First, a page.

South Africa should set a debt target to improve the credibility of its fiscal policy as slower economic growth makes it difficult to keep the budget deficit under control, the International Monetary Fund said.
Government debt may stabilize at about 47 percent of gross domestic product in five years, with a 10 percent chance that the ratio can reach 63 percent by 2020, the Washington-based lender said in its annual Article IV country report, published on its website today.
“Determining an appropriate debt benchmark remains highly controversial,” the IMF said. “Given South Africa’s outlook, the magnitude of macroeconomic and fiscal shocks, and cross-country comparisons, reducing the debt-to-GDP ratio to around 40 percent by 2020 would allow the country to rebuild adequate fiscal space.”
Falling tax revenues and spending pressures contributed to a widening in the budget deficit to 5.1 percent of GDP in the year through March, prompting the government to increase borrowing. Finance Minister Pravin Gordhan forecast gross debt will reach 45 percent of GDP in the year through March 2016 from an estimated 42 percent last year.
While the state’s agreement to limit wage increases for the next three years to 1 percent and to set explicit expenditure ceilings were positive, “the government’s poor record in controlling the wage bill and potential spillovers from high wage demands in other sectors represent downside risks,” according to the report.
The widening budget deficit contributed to Moody’s Investors Service, Standard & Poor’s and Fitch Ratings downgrading the nation’s debt in the past year, the first reduction in the credit ratings since the ruling African National Congress took power in 1994. Moody’s rates South Africa at Baa1, the third-lowest investment grade level.
South Africa “remains committed to fiscal consolidation and the need to rebuild fiscal space,” the National Treasury said today in an e-mailed statement in response to the IMF report.
The IMF said one of the main risks to the South African economy is a prolonged halt to capital inflows, used to finance the current-account shortfall and support the rand. The currency has slumped 16 percent against the dollar this year, the worst performer of 16 major ones monitored by Bloomberg. The rand fell 0.5 percent to 10.0765 per dollar as of 5:19 p.m. in Johannesburg.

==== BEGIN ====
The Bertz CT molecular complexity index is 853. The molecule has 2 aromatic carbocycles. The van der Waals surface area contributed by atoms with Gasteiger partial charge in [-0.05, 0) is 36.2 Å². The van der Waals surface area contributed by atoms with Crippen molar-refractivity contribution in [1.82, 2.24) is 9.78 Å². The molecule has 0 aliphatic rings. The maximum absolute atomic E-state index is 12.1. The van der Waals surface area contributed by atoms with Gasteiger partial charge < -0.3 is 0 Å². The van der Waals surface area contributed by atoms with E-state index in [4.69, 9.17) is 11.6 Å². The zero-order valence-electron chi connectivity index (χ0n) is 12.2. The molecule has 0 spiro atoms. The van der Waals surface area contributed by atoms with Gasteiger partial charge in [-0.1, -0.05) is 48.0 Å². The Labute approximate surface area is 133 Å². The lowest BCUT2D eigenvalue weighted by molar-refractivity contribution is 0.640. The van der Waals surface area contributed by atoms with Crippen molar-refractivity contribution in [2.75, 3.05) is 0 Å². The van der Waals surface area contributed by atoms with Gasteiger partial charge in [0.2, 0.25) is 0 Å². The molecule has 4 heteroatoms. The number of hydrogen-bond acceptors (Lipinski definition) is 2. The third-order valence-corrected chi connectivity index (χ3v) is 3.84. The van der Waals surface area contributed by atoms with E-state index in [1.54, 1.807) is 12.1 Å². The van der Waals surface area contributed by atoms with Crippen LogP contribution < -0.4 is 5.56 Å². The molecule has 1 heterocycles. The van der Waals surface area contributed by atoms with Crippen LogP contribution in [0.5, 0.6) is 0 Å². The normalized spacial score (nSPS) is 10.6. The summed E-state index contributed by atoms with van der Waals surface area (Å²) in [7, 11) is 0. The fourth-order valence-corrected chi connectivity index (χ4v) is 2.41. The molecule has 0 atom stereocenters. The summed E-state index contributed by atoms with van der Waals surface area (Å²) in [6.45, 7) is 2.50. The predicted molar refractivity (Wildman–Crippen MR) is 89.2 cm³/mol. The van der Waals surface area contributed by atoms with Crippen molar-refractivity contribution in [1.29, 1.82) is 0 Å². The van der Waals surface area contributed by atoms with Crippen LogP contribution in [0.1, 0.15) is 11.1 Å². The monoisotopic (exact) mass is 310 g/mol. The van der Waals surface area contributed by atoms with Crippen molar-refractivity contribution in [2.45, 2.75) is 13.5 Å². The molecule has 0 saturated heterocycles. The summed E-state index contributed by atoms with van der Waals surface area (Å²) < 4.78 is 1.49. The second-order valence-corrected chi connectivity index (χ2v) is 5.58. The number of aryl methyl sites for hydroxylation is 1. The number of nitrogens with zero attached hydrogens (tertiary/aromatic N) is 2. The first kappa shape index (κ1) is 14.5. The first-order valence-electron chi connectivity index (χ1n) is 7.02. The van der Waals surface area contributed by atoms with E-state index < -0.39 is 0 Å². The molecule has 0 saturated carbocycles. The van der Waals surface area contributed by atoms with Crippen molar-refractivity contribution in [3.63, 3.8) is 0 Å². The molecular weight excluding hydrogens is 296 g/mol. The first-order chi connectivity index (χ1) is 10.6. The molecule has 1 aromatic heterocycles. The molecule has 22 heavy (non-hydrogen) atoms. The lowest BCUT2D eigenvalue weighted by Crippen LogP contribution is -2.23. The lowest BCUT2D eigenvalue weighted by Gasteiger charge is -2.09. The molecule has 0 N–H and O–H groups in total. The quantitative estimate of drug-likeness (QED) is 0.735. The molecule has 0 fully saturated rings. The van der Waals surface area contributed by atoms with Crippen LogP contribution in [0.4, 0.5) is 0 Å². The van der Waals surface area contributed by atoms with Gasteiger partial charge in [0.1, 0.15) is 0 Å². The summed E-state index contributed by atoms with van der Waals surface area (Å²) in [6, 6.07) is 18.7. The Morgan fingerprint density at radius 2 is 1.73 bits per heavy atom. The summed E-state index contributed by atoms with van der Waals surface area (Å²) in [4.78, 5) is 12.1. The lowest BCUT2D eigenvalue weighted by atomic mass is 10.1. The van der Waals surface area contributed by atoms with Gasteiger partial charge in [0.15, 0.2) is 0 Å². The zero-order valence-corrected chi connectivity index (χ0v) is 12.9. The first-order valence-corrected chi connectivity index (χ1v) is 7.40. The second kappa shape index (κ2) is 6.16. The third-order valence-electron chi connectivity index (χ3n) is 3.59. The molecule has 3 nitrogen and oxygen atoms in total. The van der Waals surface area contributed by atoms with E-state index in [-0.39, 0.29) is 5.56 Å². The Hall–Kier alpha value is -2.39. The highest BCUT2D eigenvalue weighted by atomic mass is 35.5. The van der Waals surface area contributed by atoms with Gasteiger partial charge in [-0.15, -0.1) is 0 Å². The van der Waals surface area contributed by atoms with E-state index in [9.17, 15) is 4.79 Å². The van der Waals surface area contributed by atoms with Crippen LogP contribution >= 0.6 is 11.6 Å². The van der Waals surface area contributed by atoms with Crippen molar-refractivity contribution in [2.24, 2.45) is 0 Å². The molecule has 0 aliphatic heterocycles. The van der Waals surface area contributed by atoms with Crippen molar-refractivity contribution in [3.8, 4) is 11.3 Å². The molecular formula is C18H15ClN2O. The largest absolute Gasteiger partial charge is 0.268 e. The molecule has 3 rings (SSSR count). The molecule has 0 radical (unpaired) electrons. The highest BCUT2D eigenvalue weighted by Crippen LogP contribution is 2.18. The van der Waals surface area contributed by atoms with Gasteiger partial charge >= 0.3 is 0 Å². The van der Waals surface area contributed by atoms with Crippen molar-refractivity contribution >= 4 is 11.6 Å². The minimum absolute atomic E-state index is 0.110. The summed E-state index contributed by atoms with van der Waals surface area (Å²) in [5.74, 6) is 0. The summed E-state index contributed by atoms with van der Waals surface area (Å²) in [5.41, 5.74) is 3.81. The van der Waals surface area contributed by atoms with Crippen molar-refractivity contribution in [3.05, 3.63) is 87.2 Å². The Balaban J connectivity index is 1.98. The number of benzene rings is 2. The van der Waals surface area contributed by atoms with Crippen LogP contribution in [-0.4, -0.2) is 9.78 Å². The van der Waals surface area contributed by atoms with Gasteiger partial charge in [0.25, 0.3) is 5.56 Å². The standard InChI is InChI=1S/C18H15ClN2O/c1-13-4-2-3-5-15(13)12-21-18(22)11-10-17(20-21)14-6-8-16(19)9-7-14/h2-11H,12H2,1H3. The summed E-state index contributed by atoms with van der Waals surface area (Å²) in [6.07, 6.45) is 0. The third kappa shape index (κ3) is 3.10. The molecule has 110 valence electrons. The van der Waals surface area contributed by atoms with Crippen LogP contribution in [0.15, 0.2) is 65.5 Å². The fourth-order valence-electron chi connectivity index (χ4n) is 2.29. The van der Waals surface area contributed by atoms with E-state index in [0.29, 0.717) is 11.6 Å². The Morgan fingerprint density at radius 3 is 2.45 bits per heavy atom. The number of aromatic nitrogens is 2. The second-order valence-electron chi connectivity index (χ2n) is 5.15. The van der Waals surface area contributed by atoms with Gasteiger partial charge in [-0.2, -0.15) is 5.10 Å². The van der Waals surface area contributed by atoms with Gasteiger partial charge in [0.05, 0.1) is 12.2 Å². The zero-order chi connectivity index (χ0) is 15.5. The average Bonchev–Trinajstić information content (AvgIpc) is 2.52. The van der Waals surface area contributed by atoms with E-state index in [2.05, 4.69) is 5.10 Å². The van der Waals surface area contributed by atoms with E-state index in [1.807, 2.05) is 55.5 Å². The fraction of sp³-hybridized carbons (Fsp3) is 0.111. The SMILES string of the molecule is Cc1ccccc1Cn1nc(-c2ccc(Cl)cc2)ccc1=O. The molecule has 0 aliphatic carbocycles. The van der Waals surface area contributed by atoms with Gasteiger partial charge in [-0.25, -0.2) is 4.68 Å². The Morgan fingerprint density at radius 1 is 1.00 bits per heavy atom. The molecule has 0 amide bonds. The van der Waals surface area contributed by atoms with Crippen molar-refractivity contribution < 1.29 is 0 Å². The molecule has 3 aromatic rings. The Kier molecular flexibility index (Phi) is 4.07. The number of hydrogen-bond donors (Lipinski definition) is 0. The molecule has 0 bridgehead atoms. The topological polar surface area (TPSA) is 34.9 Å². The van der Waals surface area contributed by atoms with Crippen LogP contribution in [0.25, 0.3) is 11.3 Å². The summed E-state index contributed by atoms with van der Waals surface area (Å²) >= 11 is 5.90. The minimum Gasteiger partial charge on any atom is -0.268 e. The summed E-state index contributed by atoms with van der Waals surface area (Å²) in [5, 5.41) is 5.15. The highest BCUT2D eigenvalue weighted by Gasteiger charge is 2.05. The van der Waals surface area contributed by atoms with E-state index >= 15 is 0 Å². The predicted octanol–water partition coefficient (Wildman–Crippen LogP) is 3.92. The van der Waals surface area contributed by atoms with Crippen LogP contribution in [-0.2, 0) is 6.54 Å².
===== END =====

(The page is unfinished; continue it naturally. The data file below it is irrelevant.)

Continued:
South Africa’s economy will probably expand 2 percent this year, according to the IMF, falling short of the National Treasury’s estimate of 2.7 percent and in line with the Reserve Bank’s latest forecast. The IMF estimated 2.9 percent growth for 2014. The government has said it needs 7 percent annual expansion to reduce a 25.6 percent jobless rate.
Gordhan is due to give updated GDP growth and budget projections in a mid-term budget on Oct. 23.
“Quicker implementation of much-needed structural reforms could result in higher growth and job creation,” the IMF said.
The cabinet in August “agreed on a number of measures aimed at reigniting economic growth,” according to the Treasury. “The South African economy can no longer rely heavily on the global economy to reignite growth and create job opportunities,” it said.
The flexible exchange rate should be maintained because it’s a strength to the economy, the IMF said, while recommending authorities consider regular and pre-announced auctions to buy foreign exchange.
While the central bank’s policy is not to intervene in the currency market to influence the level of the rand, it buys foreign exchange to boost reserves when conditions are favorable. Reserves rose 1.3 percent to $47.95 billion in August, according to data from the bank.